The Alberta government seems to be unsure about the value of junior and full-day kindergarten. In October 2003, Alberta’s Commission on Learning called upon the provincial government to “establish new junior kindergarten programs on a phased-in basis” and to “establish full-day kindergarten.” Alberta Learning has declined to accept these recommendations, saying that further study is necessary.
- The government’s own learning commission reviewed the research and concluded that these programs would help children to get off to a good start in life and learning.
- The trend in all leading industrialized countries is to provide at least two years of early childhood education before children begin school. A study by the Organization for Economic Cooperation and Development (OECD) concludes that all children should have access to high quality programs and that particular attention should be paid to children in need of special support.
- A separate OECD review of practices in 20 countries released October 25, 2004, describes Canada's child-care system as a patchwork of dismal programs that offers basic babysitting but not much more. The report emphasized the need to focus on delivering early childhood education rather than on warehousing children. As part of the report, four European investigators toured dozens of programs in Prince Edward Island, Manitoba, Saskatchewan and British Columbia, the only four provinces that agreed to be in the review. Alberta declined to participate.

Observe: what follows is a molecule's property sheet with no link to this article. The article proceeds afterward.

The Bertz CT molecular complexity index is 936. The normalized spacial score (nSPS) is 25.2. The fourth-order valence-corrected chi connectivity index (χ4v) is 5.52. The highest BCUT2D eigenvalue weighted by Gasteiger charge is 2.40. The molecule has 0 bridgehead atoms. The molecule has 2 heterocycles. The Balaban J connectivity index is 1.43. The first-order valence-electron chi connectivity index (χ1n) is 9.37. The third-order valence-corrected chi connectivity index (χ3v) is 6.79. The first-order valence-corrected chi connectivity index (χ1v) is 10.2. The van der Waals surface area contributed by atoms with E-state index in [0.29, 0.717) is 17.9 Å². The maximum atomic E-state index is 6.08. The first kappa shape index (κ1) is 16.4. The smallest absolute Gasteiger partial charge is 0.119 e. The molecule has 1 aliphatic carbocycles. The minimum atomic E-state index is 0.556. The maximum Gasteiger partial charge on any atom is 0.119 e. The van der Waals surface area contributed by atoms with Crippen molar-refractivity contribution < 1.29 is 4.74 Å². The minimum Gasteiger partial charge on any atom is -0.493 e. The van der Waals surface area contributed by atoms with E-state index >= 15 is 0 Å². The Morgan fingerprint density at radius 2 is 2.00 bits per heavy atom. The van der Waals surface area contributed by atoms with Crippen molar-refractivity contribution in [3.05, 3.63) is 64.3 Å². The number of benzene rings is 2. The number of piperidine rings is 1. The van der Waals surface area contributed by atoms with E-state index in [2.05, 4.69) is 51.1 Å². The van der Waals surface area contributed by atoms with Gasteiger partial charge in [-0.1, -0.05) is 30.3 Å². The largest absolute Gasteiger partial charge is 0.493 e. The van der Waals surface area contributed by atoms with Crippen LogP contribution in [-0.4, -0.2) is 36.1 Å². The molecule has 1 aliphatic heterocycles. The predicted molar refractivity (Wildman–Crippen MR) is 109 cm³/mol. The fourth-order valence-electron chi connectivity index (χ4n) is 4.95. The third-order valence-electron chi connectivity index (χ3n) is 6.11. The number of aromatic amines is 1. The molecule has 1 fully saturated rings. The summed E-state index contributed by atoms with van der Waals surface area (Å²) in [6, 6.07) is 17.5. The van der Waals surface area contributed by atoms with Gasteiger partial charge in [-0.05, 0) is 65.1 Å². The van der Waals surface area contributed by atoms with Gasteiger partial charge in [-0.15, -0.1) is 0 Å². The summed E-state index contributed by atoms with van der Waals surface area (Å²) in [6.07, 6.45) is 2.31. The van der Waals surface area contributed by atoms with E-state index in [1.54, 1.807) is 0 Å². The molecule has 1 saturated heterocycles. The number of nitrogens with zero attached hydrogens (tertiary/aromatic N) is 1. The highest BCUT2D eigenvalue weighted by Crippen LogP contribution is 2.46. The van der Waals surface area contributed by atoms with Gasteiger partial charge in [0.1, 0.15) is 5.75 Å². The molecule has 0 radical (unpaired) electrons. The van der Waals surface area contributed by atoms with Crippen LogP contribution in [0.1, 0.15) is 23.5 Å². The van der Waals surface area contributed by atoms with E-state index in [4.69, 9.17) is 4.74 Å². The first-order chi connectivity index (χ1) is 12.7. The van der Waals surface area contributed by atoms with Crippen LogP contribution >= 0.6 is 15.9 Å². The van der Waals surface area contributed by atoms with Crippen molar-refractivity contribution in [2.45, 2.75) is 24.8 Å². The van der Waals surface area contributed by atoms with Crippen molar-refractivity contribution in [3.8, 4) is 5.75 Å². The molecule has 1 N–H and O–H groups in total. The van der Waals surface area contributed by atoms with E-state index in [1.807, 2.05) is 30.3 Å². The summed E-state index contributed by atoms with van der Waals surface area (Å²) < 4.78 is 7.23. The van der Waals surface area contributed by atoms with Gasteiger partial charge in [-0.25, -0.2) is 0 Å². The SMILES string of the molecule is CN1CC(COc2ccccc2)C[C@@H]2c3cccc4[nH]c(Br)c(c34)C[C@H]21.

- Investments in providing high quality early childhood development programs create long term benefits for children and for society. Three separate long-term studies in the United States have demonstrated that the benefit to society of one dollar invested in early childhood education is between four and nine dollars. These benefits include reduced use of social welfare, justice and health services, increased earnings and increased tax revenue for government.
- Where full-day kindergarten programs were introduced on a trial basis by the Edmonton Public and Northern Lights school boards, children at-risk were able to make substantial progress and, in a significant majority of cases, achieve the same level of skill as other children.
- In their landmark report The Early Years Study: Reversing the Real Brain Drain, respected Canadian researchers Dr Fraser Mustard and Dr Margaret McCain stress that the early child development and parenting centres must be available to all families in the community. "There is no economic cut-off point above which all children do well. Because of the size of the middle class, the number of children not doing as well as they might is greater in the middle socioeconomic group than in the bottom 20 percent of the scale," they write. "Targeted programs that reach only children at risk in the lower socioeconomic group will miss a very large number of children and families in need of support in the middle and upper socioeconomic sectors of society."